There are many free bluebird box plans available on the Internet. You can also contact your local Cooperative Extension Service office and ask if they have plans.
Bluebirds prefer a mixture of open grasslands and scattered trees, so they are often called a forest “edge” species. Appropriate bluebird grassland habitat consists of open meadows, pastures, yards, cemeteries, parks, and highway right-of-ways. In summer, in these habitats, they consume grasshoppers, flying insects, beetles, and caterpillars during short foraging frays to the ground from an elevated perch.
In the Bluegrass region of Kentucky, the birds prefer a wooden box and seldom nest in milk cartons or soda bottles. Birds in this region prefer the wooden box to have a slot-type entrance (the Kentucky Bluebird Box). Use the slot entrance box if you have problems with starlings or house sparrows nesting in the box. Mount nest boxes on fence posts, metal posts, trees, utility poles, buildings, or fences 3 to 5 feet above the ground. The preferred mounting site is a metal post.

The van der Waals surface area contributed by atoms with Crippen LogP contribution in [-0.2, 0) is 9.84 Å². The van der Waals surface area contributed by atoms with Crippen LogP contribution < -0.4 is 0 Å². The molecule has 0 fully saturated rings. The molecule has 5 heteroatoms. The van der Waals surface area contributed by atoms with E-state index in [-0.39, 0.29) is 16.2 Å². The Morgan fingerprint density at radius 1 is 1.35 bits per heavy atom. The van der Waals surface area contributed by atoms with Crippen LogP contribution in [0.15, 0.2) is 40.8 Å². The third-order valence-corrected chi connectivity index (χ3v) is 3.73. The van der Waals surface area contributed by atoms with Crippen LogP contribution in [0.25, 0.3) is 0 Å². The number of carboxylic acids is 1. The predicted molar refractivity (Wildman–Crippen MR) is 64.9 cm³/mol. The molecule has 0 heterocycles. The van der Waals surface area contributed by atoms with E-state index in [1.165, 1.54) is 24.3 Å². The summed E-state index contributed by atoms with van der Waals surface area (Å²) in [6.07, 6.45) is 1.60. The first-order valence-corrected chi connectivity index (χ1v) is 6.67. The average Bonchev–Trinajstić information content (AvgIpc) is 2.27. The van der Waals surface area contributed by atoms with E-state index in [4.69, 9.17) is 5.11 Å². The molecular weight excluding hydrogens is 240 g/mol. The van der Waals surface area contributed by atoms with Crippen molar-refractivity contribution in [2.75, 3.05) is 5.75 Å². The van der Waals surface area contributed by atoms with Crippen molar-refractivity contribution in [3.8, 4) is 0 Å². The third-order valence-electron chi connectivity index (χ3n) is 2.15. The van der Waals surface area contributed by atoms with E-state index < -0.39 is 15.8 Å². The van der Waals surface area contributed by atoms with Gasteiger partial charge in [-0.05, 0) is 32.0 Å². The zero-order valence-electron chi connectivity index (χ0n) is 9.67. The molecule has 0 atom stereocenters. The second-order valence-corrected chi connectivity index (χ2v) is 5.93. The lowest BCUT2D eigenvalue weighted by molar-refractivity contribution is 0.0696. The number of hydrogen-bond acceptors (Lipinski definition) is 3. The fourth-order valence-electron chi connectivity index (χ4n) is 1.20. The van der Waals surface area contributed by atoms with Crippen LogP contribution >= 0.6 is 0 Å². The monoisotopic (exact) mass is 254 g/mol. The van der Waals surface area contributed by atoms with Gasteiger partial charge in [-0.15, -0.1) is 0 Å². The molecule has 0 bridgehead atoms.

Many free plans for building bird houses can be found at Building birdhouses. Region-specific plans for bluebird boxes have been published by the North American Bluebird Society and can be downloaded at Bluebird Society.